RESULTS

  1. Top of page
  2. ABSTRACT
  3. INTRODUCTION
  4. METHODS
  5. RESULTS
  6. DISCUSSION
  7. CONCLUSIONS
  8. ACKNOWLEDGMENTS
  9. REFERENCES

Respiratory control and tissue chemistry

Low rates of Rr and the absence of a response to exogenous glucose or CCCP suggest that Rr was limited by enzyme capacity during January (Fig. 1). In contrast, Rr was limited by a combination of substrate supply and ATP utilization during May and July, as Rr was significantly increased by the addition of glucose and CCCP. There were no significant main effects or interactions of elevated CO2 or N on Rr, or its stimulation by substrate or uncoupler (P > 0.2), so the LS means of sampling date were presented for clarity (Fig. 1). Uncoupler stimulated Rr by 31.0 and 16.6% in May and July, whereas glucose additions stimulated Rr by 21.6 and 19.9%, respectively.

image

Figure 1. Basal respiration (Rr) of excised fine roots and the rates following addition of glucose or a mitochondrial uncoupler (carbonyl cyanide m-chlorophenylhydrazone) in liquid-phase oxygen electrodes assuming a respiratory quotient of 1.25. Categories that do not share a letter are significantly different (Tukey adjusted P < 0.05). Measurement temperatures approximated soil temperatures: 20 °C in May and July and 10 °C in January.

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Fine root carbohydrate contents were seasonally variable (Table 1). Concentrations of glucose increased in the winter, whereas fructose concentrations decreased. Starch decreased in July, the period of maximal root production (Pritchard et al. 2008), suggesting that this starch was used for growth. Notably, there were no direct effects of elevated CO2 or N fertilization on fine-root carbohydrates. Nitrogen fertilization caused an average 22.8% increase in fine-root N but did not increase Rr.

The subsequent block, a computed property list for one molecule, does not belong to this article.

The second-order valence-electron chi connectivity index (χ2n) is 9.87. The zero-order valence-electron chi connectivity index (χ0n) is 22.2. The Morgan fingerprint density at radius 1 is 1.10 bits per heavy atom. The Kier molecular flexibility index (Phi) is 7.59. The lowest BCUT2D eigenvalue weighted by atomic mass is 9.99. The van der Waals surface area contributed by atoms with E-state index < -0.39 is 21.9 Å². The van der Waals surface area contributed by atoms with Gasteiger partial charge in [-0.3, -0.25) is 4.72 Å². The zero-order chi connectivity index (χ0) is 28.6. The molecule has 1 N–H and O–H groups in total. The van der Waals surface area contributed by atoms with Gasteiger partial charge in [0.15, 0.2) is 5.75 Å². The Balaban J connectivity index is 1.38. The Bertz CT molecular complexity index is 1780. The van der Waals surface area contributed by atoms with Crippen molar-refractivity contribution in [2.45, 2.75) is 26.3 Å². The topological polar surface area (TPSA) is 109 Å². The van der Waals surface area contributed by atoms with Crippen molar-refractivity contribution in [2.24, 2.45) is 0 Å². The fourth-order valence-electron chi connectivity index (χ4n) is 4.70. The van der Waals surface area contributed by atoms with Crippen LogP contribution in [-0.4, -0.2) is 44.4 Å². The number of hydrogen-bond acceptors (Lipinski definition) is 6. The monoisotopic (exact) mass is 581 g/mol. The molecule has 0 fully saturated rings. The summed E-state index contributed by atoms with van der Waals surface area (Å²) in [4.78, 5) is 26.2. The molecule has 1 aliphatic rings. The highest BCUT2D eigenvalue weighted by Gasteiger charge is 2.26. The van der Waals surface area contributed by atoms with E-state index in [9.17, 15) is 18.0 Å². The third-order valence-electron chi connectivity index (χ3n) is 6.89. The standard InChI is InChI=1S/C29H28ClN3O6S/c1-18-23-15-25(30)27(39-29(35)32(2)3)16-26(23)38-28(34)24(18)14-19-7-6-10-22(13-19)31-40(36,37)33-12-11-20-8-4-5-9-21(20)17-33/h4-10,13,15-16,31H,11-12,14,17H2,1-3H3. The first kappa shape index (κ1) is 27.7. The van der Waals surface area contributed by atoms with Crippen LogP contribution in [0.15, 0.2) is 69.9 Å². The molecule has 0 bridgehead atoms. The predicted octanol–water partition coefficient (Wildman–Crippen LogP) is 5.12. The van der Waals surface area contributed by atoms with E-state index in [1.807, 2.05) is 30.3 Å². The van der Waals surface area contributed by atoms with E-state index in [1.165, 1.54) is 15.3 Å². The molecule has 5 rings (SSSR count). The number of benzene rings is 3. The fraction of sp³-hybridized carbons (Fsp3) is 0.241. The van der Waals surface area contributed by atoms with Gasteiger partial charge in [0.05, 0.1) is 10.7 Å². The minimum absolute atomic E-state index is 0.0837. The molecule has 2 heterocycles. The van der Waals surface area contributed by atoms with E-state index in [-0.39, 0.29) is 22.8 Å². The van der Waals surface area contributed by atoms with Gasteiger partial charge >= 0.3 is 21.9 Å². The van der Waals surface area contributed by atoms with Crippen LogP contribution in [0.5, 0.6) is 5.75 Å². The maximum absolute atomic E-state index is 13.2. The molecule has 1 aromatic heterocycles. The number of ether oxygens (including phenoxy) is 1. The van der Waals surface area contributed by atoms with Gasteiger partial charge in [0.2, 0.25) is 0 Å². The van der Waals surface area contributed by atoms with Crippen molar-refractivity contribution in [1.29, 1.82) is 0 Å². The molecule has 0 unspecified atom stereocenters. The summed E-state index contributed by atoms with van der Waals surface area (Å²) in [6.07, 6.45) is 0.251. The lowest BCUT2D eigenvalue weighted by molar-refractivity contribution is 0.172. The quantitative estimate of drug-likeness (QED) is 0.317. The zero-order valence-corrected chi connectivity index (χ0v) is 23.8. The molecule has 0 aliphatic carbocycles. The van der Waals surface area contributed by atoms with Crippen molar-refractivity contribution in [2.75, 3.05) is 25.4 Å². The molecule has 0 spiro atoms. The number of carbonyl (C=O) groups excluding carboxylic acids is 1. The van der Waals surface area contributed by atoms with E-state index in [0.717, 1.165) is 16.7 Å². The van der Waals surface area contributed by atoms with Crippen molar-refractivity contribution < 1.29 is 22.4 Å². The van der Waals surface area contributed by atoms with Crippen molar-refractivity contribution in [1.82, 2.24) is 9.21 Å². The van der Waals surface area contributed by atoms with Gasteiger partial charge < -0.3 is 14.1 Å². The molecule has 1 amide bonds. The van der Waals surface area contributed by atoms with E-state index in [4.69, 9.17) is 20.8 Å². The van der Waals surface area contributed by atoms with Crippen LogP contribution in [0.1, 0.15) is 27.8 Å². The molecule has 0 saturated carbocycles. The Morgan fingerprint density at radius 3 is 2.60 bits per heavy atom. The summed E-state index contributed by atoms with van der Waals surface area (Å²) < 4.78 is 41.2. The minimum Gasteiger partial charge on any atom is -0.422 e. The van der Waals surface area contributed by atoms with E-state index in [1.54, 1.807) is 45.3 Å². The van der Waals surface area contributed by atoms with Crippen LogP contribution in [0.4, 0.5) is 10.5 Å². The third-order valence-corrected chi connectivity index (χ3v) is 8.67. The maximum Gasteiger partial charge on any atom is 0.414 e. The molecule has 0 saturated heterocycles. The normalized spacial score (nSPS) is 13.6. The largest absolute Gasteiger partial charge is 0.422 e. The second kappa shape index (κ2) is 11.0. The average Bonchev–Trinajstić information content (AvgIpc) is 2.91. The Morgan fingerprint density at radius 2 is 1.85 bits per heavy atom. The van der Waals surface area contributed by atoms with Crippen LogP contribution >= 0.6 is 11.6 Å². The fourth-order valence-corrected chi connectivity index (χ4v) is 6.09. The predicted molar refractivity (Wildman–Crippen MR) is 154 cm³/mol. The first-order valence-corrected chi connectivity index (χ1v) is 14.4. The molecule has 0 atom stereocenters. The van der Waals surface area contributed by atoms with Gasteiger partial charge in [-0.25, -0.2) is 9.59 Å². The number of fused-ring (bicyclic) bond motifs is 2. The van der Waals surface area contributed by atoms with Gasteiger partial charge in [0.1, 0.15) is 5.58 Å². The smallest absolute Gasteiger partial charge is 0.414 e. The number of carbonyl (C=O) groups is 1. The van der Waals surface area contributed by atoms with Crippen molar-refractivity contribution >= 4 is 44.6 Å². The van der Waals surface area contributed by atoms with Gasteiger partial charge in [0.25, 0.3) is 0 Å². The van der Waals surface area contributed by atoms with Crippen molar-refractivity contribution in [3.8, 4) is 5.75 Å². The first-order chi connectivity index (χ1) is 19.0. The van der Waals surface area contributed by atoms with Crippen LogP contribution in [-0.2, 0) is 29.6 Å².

Table 1.  Chemistry of Pinus taeda fine roots grown in the field under elevated CO2 and N fertilization
CO2NMonthGlucoseFructoseSucroseTSCStarchC %N %C : N
  1. Statistically significant main effects and interactions (P < 0.05) are shown in the bottom row.

  2. Least-squares means are shown by treatment and sampling date.

  3. Standard errors estimated from repeated-measures mixed-model analyses of variance are as follows: glucose, 0.9; fructose, 0.9; sucrose, 2.5; total soluble carbohydrates (TSC; glucose + fructose + sucrose), 3.7; starch, 19.4, C %, 0.6; N %, 0.05, C : N, 1.4.

  4. Units for glucose, fructose, sucrose and TSC are µmol g−1 DW. Starch values are in µmol glucose equivalents g−1 DW.

  5. D = sampling date, C = CO2 treatment, N = nitrogen treatment (interactions are shown as combinations of these letters).

ControlControlMay3.67.821.733.264.050.91.2243.2
July3.86.116.025.942.951.71.2043.5
January8.71.610.721.062.551.71.1147.1
ControlFertilizedMay1.98.421.031.360.452.01.6432.4
July3.34.815.223.341.451.91.4635.8
January6.81.48.516.759.551.91.3838.2
ElevatedControlMay2.53.611.517.572.050.81.1743.7
July3.76.117.427.229.252.11.1844.7
January8.91.611.321.846.751.81.0649.1